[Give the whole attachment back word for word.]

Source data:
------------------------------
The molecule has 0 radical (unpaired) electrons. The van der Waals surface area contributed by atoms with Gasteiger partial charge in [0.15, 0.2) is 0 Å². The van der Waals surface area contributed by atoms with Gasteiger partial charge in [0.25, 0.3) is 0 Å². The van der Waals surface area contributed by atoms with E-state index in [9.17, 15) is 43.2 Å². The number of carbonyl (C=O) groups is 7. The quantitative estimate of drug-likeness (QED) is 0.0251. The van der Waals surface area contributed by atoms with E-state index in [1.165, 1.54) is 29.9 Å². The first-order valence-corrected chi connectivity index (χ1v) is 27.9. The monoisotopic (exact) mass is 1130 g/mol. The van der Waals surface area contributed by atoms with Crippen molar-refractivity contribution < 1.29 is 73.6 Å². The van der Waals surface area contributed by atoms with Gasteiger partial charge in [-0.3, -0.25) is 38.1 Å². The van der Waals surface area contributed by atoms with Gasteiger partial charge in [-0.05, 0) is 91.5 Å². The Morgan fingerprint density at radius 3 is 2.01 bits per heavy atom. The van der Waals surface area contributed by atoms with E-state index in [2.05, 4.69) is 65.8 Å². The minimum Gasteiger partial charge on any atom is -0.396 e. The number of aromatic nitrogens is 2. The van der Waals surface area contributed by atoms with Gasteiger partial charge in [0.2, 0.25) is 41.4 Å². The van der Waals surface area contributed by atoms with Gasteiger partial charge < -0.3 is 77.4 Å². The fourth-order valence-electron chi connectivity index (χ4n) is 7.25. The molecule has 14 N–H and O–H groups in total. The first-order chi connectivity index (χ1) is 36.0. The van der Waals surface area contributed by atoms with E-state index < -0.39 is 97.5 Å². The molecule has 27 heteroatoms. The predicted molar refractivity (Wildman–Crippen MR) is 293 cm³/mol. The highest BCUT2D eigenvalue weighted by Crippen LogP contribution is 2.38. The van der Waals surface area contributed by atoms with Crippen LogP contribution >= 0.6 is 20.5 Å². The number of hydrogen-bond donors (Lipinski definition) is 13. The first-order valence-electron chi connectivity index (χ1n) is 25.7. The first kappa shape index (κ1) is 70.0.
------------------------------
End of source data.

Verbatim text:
The molecule has 0 radical (unpaired) electrons. The van der Waals surface area contributed by atoms with Gasteiger partial charge in [0.15, 0.2) is 0 Å². The van der Waals surface area contributed by atoms with Gasteiger partial charge in [0.25, 0.3) is 0 Å². The van der Waals surface area contributed by atoms with E-state index in [9.17, 15) is 43.2 Å². The number of carbonyl (C=O) groups is 7. The quantitative estimate of drug-likeness (QED) is 0.0251. The van der Waals surface area contributed by atoms with E-state index in [1.165, 1.54) is 29.9 Å². The first-order valence-corrected chi connectivity index (χ1v) is 27.9. The monoisotopic (exact) mass is 1130 g/mol. The van der Waals surface area contributed by atoms with Crippen molar-refractivity contribution < 1.29 is 73.6 Å². The van der Waals surface area contributed by atoms with Gasteiger partial charge in [-0.3, -0.25) is 38.1 Å². The van der Waals surface area contributed by atoms with Gasteiger partial charge in [-0.05, 0) is 91.5 Å². The Morgan fingerprint density at radius 3 is 2.01 bits per heavy atom. The van der Waals surface area contributed by atoms with E-state index in [2.05, 4.69) is 65.8 Å². The minimum Gasteiger partial charge on any atom is -0.396 e. The number of aromatic nitrogens is 2. The van der Waals surface area contributed by atoms with Gasteiger partial charge in [0.2, 0.25) is 41.4 Å². The van der Waals surface area contributed by atoms with Gasteiger partial charge < -0.3 is 77.4 Å². The fourth-order valence-electron chi connectivity index (χ4n) is 7.25. The molecule has 14 N–H and O–H groups in total. The first-order chi connectivity index (χ1) is 36.0. The van der Waals surface area contributed by atoms with E-state index < -0.39 is 97.5 Å². The molecule has 27 heteroatoms. The predicted molar refractivity (Wildman–Crippen MR) is 293 cm³/mol. The highest BCUT2D eigenvalue weighted by Crippen LogP contribution is 2.38. The van der Waals surface area contributed by atoms with Crippen LogP contribution >= 0.6 is 20.5 Å². The number of hydrogen-bond donors (Lipinski definition) is 13. The first-order valence-electron chi connectivity index (χ1n) is 25.7. The first kappa shape index (κ1) is 70.0.